I am the daughter and granddaughter of ministers, both ordained in The Brethren Church*. If you're not German and from Ohio, Indiana or Illinois, you probably haven't heard of us. We're of the Anabaptist vein of Protestant believers, but because our church loves to fight over doctrine, and then split up, we're a really, really small denomination.
My maternal grandfather was saved at the age of 16 at a tent revival in Long Beach, California. His family was notoriously rough-necked (my great grandfather drilled the first Shell oil well in California) and atheist and his older brothers turned the hose on him when he came home and fully mocked him for becoming a Christian. He attended college at our Church's Bible College in Ohio, driving from California to Ohio and back once a year with three other young men from Southern California. He founded (or church-planted in today's terminology) a church while an undergrad, and then went on to found 14 other churches around the U.S. after graduating from seminary.
From the mid-30's until 1942-is, he was either head of missions for the church or President of the church. In 1939, our denomination split over fundamentalism and the direction of Ashland College. My grandfather spent about 18 months in court testifying over assets (the "Gracies" as I was taught to call the faction that split from us) had changed church locks, taken over buildings and to sort out who got what took a long time and a legal battle. The split created what is known within the church as "The Period of Disillusionment"
It hit my grandfather even harder. After the court settled matters, he packed up his wife and his young daughter and headed back to California. My mom now says that he had a nervous breakdown. For 12 years, he did not set foot in a church. He sold used cars, he sold encylopedias door to door. He provided for his family and he read his Bible, but he never attended church or preached. When my mom was a sophomore in high school, with no forewarning to her or my grandma, he announced that he (they) were headed back to Ashland and he was rejoining the church's national office.
By the time my mom was a sophomore at Ashland College, he had become a full professor of Religion. My memories of my grandfather are all wonderful and amazing and full of love. He is by far the most intelligent person I've ever personally known and the hardest worker. When he taught a course in say, the Book of Hebrews, he would get up at 5:30 every morning for a month before the course began and he would read the entire book. Every morning. He did this for every book of the Bible, every semester, every year.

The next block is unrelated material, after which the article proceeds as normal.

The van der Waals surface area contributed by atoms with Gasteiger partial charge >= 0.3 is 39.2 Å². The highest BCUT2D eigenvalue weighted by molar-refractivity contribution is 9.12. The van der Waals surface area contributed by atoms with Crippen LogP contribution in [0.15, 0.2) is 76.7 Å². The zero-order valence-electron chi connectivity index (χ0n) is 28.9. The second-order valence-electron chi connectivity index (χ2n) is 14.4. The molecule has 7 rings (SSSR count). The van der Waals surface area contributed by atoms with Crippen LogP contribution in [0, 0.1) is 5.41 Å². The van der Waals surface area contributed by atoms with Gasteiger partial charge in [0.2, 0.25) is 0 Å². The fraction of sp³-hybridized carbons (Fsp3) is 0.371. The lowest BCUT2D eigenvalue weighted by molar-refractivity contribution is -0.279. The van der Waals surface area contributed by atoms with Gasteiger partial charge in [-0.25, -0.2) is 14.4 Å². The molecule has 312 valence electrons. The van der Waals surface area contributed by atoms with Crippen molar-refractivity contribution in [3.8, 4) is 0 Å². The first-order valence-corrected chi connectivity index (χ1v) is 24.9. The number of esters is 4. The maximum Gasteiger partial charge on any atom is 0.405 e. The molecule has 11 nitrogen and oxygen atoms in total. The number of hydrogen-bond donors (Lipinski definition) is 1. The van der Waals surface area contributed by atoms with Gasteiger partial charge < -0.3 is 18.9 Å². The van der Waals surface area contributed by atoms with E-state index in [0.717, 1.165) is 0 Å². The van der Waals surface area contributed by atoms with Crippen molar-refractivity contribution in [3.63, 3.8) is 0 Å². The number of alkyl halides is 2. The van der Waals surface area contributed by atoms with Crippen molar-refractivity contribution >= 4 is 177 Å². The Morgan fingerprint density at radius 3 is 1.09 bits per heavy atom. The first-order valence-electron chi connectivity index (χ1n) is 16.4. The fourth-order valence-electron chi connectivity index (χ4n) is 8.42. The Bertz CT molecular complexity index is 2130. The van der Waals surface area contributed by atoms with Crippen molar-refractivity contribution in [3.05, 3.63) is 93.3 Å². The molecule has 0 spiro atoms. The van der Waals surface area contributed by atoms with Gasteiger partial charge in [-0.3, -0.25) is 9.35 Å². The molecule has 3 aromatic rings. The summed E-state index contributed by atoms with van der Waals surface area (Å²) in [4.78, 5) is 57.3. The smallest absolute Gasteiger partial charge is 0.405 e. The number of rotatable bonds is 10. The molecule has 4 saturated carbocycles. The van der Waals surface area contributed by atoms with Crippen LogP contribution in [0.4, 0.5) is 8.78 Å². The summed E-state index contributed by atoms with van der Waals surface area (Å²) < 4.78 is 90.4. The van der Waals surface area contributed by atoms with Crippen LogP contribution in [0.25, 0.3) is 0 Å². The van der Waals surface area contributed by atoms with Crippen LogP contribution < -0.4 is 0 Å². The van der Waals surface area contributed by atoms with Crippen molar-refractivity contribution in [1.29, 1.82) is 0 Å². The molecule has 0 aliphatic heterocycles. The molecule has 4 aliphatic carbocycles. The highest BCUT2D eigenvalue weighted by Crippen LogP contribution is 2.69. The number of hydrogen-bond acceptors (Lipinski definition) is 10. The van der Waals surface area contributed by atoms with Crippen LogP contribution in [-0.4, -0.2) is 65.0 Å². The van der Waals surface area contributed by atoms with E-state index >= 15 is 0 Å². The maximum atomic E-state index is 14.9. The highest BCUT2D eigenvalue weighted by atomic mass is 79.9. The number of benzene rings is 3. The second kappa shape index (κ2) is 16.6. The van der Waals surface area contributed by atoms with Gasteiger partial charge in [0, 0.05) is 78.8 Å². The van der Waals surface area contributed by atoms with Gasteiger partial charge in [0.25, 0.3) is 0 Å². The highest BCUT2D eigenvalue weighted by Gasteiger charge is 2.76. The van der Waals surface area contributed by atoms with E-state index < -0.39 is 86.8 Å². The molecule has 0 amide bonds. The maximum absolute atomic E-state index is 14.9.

Sometime in my middle school years, I realized that he had the entire Bible memorized and I loved to shout out a random verse and listen to his booming voice recite that verse.
But his learning wasn't limited to the Bible. He read every issue of Harper's, underlining key information, annotating articles with his notes in the margin. He read The Atlantic, US News and World Report, Time, Newsweek, fiction, non-fiction and Biblical commentary. He had a wonderful sense of humor and loved to stage practical jokes. He also loved extremely bawdy humor and he smoked from the time he was 9 until he was 90. He was a genius. He was never a fundamentalist (he was too smart for that, I think) but he fully believed that the Bible was Inerrant and God Given. He defies stereotyping or easy categorizing.
Before he retired from the university, it was unusual to go to his house (I grew up a block away from my grandparents and since there were no streets to cross, we could walk or ride bikes to their house anytime we wanted to do so--for me, that was daily) and not have to wait until he was finished talking to some student who needed help or advice or a friendly ear. He got tons of drunken football players out of trouble and more than one unwed college student told him before telling the parents.
But he was a pain in the behind. He did not bend when he believed that he was right. His doppleganger was an atheist English professor. Once after a heated argument, he threw Dr. Snyder down the stairs. When people asked if I was his granddaughter, I was often afraid to admit to it, because one either loved or hated the man. There wasn't a lot of gray in him, nor in how people felt about him, but I loved him dearly and would defend him to any detractor, even as a shy little kid.
When he died, his funeral service was attended by close to 1,000 people. Hundreds of people shared how my grandfather had led them to Christ. It was touching and comforting and wonderful to my 32 year-old self. For years after he died, I missed him so much that I'd find myself sobbing in the shower or overcome when I would hear one of his favorite hymns.
My mom and my dad maintain that I am my grandfather through and through and I like that. I also know that his experiences when the Church split has had a huge influence on how I view church arguments over doctrine or direction and my lack of patience with those who let things of this earth interfere with the Church's mission on earth.
Like Bono says:
*Oh yea, and did I mention that we feet wash?